On October 25th the US Patent Office issued Patent number 8,046,721 to Apple Computer for the process of unlocking a cell phone by sliding one’s finger horizontally across the screen. The following are from the patent application.
A device with a touch-sensitive display may be unlocked via gestures performed on the touch-sensitive display. The device is unlocked if contact with the display corresponds to a predefined gesture for unlocking the device. The device displays one or more unlock images with respect to which the predefined gesture is to be performed in order to unlock the device. The performance of the predefined gesture with respect to the unlock image may include moving the unlock image to a predefined location and/or moving the unlock image along a predefined path. The device may also display visual cues of the predefined gesture on the touch screen to remind a user of the gesture. In addition, there is a need for sensory feedback to the user regarding progress towards satisfaction of a user input condition that is required for the transition to occur.
Does that mean that all the makers of Android phones that also have the slide to unlock should worry about a call from Apple’s lawyers? Possibly, but not likely for long. A Dutch court had already thrown out a similar patent by Apple on the basis of prior art. The prior art? The Neonode N1m phone that was on the market a year before Apple’s patent was filed and three years before the iPhone was released. If you look at the following video review you will see the sweep to unlock feature demonstrated four minutes in:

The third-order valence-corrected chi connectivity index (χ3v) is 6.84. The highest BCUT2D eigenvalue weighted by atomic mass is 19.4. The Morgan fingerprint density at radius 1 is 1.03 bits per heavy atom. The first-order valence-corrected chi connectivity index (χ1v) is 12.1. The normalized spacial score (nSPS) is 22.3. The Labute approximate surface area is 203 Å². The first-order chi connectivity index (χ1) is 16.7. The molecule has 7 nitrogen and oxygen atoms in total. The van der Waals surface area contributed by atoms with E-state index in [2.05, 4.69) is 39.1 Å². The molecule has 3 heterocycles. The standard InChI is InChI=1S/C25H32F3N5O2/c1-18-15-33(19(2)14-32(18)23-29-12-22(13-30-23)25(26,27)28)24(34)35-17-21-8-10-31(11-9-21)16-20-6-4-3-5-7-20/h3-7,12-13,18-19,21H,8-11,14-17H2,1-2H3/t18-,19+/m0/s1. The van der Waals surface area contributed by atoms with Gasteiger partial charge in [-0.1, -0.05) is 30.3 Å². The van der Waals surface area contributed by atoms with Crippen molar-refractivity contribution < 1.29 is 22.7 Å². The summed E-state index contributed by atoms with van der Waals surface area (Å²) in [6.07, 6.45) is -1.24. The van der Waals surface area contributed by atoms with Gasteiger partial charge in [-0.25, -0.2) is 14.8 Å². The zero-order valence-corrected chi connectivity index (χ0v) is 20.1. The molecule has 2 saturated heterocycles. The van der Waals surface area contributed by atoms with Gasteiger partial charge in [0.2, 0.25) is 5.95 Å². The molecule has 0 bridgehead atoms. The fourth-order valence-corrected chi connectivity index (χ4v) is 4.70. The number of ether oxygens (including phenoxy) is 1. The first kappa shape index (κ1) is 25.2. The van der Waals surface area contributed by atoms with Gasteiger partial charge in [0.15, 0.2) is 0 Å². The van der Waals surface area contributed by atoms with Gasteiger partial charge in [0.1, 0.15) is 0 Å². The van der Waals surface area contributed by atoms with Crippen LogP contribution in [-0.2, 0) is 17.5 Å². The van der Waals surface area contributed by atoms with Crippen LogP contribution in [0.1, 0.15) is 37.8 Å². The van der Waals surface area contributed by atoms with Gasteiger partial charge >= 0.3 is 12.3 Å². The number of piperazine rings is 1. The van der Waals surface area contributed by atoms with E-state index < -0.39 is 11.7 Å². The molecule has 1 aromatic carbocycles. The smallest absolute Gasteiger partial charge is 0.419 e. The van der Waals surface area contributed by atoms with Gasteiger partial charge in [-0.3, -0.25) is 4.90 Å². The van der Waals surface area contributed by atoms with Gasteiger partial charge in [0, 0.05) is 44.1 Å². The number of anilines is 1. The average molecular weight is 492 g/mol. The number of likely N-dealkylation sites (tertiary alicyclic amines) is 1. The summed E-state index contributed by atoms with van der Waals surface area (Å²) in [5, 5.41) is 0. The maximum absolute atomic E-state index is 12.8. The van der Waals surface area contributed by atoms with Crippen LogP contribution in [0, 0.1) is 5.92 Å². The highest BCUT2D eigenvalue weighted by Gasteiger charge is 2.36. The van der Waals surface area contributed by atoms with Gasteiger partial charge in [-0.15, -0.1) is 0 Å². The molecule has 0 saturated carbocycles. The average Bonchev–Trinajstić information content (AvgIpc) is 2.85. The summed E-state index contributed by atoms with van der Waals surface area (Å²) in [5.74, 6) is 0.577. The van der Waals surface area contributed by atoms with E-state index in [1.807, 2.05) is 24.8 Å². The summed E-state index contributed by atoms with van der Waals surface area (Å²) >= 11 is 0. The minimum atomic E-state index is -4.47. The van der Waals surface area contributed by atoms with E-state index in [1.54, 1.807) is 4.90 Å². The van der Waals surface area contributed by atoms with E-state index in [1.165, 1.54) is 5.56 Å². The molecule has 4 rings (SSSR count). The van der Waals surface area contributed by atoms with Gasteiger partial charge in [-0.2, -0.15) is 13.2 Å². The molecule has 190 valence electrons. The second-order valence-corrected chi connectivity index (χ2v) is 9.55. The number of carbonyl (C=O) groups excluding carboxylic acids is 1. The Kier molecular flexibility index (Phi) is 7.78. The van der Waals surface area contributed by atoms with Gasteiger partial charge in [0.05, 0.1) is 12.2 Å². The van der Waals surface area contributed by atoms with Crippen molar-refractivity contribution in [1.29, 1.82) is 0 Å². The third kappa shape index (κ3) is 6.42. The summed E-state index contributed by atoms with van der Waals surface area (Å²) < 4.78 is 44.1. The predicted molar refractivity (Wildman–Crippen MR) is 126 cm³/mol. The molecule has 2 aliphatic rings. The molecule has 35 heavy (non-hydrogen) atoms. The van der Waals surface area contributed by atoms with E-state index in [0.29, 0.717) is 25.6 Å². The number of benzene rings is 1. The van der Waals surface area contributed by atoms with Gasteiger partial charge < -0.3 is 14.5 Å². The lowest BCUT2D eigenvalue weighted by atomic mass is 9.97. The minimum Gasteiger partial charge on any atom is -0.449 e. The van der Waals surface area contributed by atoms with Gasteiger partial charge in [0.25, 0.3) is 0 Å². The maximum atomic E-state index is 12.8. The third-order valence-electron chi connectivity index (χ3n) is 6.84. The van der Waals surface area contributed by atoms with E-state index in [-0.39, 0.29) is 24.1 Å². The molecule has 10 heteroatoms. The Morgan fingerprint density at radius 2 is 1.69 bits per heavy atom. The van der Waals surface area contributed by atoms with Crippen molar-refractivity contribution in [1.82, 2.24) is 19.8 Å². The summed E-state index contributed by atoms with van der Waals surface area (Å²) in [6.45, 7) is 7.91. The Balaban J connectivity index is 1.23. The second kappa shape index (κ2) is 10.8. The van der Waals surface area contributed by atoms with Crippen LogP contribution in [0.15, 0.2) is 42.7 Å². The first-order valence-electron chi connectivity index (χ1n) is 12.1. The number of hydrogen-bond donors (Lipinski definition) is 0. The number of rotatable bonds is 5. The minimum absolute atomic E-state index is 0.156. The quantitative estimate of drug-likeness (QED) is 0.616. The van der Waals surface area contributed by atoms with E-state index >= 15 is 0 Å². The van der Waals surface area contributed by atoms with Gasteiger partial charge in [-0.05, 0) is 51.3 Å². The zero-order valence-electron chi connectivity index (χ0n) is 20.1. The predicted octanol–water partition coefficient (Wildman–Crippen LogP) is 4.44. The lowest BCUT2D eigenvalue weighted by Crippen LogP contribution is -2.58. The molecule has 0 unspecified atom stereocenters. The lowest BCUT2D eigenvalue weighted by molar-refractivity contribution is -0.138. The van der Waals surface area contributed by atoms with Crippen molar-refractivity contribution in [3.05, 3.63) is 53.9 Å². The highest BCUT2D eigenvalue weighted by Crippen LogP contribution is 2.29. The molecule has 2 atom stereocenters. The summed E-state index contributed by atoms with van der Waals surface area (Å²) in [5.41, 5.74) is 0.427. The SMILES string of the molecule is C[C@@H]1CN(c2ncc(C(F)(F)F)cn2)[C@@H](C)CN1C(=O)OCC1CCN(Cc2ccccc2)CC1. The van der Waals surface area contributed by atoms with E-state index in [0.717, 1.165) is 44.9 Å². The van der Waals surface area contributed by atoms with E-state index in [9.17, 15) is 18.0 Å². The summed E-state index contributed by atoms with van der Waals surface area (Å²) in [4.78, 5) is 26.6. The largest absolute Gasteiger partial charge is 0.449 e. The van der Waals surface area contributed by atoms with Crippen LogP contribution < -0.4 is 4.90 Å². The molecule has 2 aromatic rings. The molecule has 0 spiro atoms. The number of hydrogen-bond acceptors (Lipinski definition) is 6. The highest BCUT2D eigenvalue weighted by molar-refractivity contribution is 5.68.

It is clear that the patent office simply cannot be familiar with all areas of technology and design. Only a matter of hours after the patent was granted, the blogosphere had tracked down the NeoNode video and the Dutch court denial. (Credit 9 to 5 Mac and others.)
For this reason, a good feature of the recent patent reform law is the nine month post grant review period. It will hopefully mean that items like this can be reviewed administratively rather than judicially.
Frankly, the Neonode N1m video reminds me that the reason that the iPhone was seen as such a groundbreaking product in the US was the degree to which US cell phones lagged behind the best that was being offered elsewhere in the world. The N1m has some features that are still on my wish list for Apple, but for proprietary reasons will likely never occur: SD card memory, standard USB port for data and charging, and an easily accessible SIM card slot.